The FDA just released its most comprehensive drug-drug interaction report ever, with the findings showing that many prescription drugs and cosmetics are laced with harmful substances.
Here are some of the highlights:In 2016, nearly two-thirds of prescription drugs tested positive for at least one of the potentially harmful substances, including oxycodone and hydrocodone, according to the FDA.
That number jumps to nearly 70 percent in 2017 and more than 90 percent in 2018.
For the most part, the FDA said, these drugs were found in cosmetics, including nail polish, lotions, and toothpaste.
And more than half of prescription-drug-related deaths involve prescription-grade drugs.
The FDA reported that more than 80 percent of prescription medications tested positive in 2017, compared to roughly 50 percent in 2016.
The FDA also found that more prescription drugs than ever tested positive, with more than 3,500 prescription drugs found to contain at least 25 different potentially harmful chemicals.
And a whopping 80 percent tested positive at least once.
The agency’s report comes just a few weeks after the FDA revealed that almost half of all prescription drugs in use around the country tested positive.
And that figure rose to almost 90 percent last year.
And while the number of deaths linked to prescription drugs spiked in 2016, the rate has fallen slightly over the past year, with only 2,824 deaths from prescription drugs last year, compared with 7,933 deaths from heroin, fentanyl, and methadone in 2016 and 4,865 deaths from oxycodones in 2017.
Here’s the full list of the prescription drugs the FDA found in 2016: Oxycodone (opioid) Naloxone (naloxodone) Fentanyl (fentanyl) Methadone (methadolone)Hydrocodones (hydrocodoxine)Advil (advil)Naltrexone (narcan)Codeine (codeine hydrochloride)Sulpiride (sulpirid)DosageFor the most common drugs tested, the average drug was tested for 0.7 grams of the drug, and the average dosage was 4.8 milligrams per day.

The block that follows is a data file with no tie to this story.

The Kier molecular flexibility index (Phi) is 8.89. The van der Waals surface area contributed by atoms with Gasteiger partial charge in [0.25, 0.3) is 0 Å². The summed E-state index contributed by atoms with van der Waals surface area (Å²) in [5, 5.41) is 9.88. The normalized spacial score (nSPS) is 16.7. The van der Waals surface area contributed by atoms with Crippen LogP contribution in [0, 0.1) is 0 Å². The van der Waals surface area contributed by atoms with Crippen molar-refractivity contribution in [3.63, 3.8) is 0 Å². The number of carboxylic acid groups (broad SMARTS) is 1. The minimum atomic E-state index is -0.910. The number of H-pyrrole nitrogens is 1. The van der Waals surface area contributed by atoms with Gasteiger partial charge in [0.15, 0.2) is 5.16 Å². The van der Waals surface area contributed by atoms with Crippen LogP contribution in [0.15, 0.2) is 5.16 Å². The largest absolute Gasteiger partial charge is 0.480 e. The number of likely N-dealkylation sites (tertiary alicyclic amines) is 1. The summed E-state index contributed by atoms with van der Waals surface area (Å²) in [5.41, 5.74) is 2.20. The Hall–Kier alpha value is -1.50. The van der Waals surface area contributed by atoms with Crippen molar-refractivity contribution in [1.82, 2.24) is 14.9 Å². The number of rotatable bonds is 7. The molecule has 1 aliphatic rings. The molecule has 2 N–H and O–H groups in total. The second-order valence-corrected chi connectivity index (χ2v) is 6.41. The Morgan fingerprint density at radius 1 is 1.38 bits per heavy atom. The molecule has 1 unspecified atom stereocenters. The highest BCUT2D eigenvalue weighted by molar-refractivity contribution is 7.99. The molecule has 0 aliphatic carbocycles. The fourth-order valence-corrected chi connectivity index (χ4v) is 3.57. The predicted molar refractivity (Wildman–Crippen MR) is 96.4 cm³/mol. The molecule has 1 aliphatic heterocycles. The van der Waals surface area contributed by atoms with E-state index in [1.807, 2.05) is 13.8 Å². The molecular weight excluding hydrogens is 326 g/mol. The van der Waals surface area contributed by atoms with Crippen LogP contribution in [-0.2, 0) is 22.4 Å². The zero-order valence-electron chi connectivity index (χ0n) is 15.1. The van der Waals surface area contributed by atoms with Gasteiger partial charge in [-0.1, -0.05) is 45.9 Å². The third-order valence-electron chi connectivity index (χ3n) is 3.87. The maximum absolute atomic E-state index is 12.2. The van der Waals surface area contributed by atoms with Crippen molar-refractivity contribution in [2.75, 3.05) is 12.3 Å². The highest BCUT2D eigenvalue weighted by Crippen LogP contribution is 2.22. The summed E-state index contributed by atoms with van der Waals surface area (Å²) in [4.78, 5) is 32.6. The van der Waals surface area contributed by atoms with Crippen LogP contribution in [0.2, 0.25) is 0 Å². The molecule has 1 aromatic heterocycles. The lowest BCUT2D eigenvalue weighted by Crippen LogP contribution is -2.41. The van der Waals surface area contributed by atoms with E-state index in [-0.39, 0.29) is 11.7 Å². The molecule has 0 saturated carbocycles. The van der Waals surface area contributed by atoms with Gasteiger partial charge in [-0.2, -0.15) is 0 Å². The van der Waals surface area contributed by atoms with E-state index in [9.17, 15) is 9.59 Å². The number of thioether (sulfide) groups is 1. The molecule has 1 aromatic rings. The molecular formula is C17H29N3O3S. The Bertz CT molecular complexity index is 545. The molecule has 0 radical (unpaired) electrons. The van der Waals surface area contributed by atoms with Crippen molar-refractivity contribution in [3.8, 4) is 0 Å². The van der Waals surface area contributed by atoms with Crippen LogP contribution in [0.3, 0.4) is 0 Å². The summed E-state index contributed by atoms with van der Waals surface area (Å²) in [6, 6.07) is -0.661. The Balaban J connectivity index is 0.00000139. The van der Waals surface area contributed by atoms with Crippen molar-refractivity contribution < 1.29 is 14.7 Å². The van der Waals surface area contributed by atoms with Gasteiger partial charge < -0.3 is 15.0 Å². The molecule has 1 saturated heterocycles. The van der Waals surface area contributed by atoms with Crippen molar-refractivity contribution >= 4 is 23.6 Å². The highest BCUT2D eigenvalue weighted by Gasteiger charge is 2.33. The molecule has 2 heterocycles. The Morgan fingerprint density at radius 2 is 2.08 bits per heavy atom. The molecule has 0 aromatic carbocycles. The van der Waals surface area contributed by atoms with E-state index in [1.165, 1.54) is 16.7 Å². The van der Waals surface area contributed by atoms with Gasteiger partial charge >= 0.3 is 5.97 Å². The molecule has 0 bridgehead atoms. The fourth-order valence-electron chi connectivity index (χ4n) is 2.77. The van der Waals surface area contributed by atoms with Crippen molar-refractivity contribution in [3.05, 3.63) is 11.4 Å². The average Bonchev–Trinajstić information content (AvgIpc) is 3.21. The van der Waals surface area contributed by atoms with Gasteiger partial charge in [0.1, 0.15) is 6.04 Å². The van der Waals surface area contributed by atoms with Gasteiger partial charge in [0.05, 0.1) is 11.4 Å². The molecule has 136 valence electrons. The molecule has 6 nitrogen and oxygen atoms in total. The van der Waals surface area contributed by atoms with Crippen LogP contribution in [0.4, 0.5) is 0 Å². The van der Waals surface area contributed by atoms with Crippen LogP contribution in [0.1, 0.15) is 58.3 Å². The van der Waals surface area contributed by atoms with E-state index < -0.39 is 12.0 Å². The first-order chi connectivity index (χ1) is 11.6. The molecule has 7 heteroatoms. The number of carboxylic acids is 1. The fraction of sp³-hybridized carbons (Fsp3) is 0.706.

In the case of Oxycodone, the drug was found to be 0.5 grams per dose, with an average dose of 4.1 milligram.
The average dose for all prescription-based drugs was 4 milliggrams.
The average drug tested positive twice: once in 2017 for oxycodolone and once in 2018 for hydrocodyne.
In 2018, nearly 1 in 4 prescription-related fatalities were linked to oxycodine.
More than half were linked by a drug called Naloxon, a synthetic opioid that’s been linked to overdose and death.
The data was compiled using data from the FDA’s Drug Enforcement Administration database, which is administered to the agency by the Drug Enforcement Agency’s Center for Drug Evaluation and Research.
The drug database is used to identify drugs that are most frequently used by Americans and to monitor and report the safety and efficacy of prescription drug products.
The DEA said that the FDA will continue to conduct this analysis, and that it will update the report in the future.